The Gorham Art Gallery was packed on Friday night as graduating studio art majors gathered for the art program’s annual BFA exhibition in a both a celebration and a culmination of their undergraduate careers
The exhibition is part of a senior seminar class taught by Distinguished Professor of Art Rose Marasco, and represents the culminating work of 15 bachelor of fine arts candidates with work in various media including ceramics, digital art, drawing, painting, printmaking, photography and sculpture.
The students, like the art, are varied, coming from different walks of life.
“Our program is very similar to USM as a whole,” said Marasco. “Every person and every piece of art here has its own story.”
Senior studio art major Alexander Jones came to USM to get his degree after serving abroad in the united States Marine Corps. Jones’ exhibition consisted of three paintings of men he went to school with. They were all killed overseas while serving in the military.
“They’ve got me through some rough times,” said Jones.
Jones’ work has been exhibited in Florence, Italy, Brooklyn, New York and more recently, the South Portland Community Center.
Friends and family are what brought Jones back to his hometown of South Portland. His love for those close to him shines through in his art.
The program has also brought together unlikely duos.
Senior studio art majors Lydia Brown and Sarah McCullough started collaborating in the fall semester during an experimental drawing class. McCullough described herself as shy and a planner, whereas Brown is more open and organic.
“I took this experimental drawing class. There was no structure to it. We could do whatever we wanted, and it was difficult for me to get started,” said McCullough. “About a month into the course the professor called me out for not really doing anything, so I knew I had to get to work.”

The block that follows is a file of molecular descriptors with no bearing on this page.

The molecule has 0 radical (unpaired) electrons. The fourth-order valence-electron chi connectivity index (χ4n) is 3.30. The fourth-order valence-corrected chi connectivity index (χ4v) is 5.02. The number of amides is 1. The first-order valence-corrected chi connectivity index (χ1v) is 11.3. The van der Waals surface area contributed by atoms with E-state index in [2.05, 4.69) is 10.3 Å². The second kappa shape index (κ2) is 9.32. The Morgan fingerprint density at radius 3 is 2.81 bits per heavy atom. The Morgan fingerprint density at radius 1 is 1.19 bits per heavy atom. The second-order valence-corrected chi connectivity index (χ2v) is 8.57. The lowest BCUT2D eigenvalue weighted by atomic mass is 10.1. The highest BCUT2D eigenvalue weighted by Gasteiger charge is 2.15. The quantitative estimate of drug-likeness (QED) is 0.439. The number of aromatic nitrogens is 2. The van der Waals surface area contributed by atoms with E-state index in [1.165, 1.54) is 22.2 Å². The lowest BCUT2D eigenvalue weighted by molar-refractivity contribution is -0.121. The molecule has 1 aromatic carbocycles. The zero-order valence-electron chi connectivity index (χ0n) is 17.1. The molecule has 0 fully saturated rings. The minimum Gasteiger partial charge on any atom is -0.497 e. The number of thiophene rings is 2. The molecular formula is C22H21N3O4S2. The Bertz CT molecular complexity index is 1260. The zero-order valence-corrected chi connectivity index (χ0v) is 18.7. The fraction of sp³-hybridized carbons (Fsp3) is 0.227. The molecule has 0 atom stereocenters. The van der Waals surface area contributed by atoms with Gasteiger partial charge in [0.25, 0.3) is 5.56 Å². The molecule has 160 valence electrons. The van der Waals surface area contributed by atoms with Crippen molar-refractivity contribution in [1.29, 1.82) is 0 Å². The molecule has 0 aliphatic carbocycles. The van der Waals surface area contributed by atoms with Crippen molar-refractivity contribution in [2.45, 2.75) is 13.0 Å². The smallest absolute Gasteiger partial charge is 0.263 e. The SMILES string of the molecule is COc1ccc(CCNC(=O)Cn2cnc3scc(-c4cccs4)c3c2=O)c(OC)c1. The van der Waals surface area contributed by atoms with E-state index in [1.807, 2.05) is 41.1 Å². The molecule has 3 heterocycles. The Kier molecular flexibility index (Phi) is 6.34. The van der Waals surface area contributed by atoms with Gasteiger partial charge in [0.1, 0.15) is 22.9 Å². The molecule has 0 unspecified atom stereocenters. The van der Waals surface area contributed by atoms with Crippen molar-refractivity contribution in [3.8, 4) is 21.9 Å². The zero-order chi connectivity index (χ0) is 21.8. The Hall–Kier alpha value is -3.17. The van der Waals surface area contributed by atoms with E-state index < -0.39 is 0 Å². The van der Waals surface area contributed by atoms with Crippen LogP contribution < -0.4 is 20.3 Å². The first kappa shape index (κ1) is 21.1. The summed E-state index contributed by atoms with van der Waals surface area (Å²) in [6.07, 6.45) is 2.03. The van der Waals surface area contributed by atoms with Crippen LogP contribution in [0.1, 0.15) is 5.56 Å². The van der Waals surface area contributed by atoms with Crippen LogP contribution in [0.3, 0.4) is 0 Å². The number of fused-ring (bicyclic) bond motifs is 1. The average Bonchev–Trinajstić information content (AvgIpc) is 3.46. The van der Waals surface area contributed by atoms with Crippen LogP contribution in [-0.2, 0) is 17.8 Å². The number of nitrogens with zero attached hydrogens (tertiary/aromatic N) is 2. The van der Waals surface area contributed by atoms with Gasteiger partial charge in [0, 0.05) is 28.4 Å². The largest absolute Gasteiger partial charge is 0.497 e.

This was when McCullough and Brown came together.
“I had been in a few classes with Lydia and I absolutely loved her art,” said McCullough. “I knew I wanted to do something big and collaborating always gets the creative juices flowing, so we started working together.”
The duo have created a massive piece for this exhibition. They started with a drawing of a pregnant mermaid and then let their piece evolve from there.
“It’s very organic,” said McCullough, “very fluid.”
“We basically just f–k around and watch what happens,” added Brown.
The artists went back and forth on the piece, crisscrossing and going over each other’s drawing with only black sharpies. The work is truly a group effort.
Just a few weeks ago the piece was removed from the New Science Building’s Ci2 lab where the students were working on it due to complaints about the mermaid’s exposed breast. While some in the New Science Building found it offensive, the piece was constantly surrounded by excited visitors at the exhibit.
They had to work in this lab due to the size of the project. The walls in the art studio weren’t tall enough to house their art.
“I want all my students to leave the BFA program with a sense of direction, knowing their strengths and what they’re capable of,” said Marasco.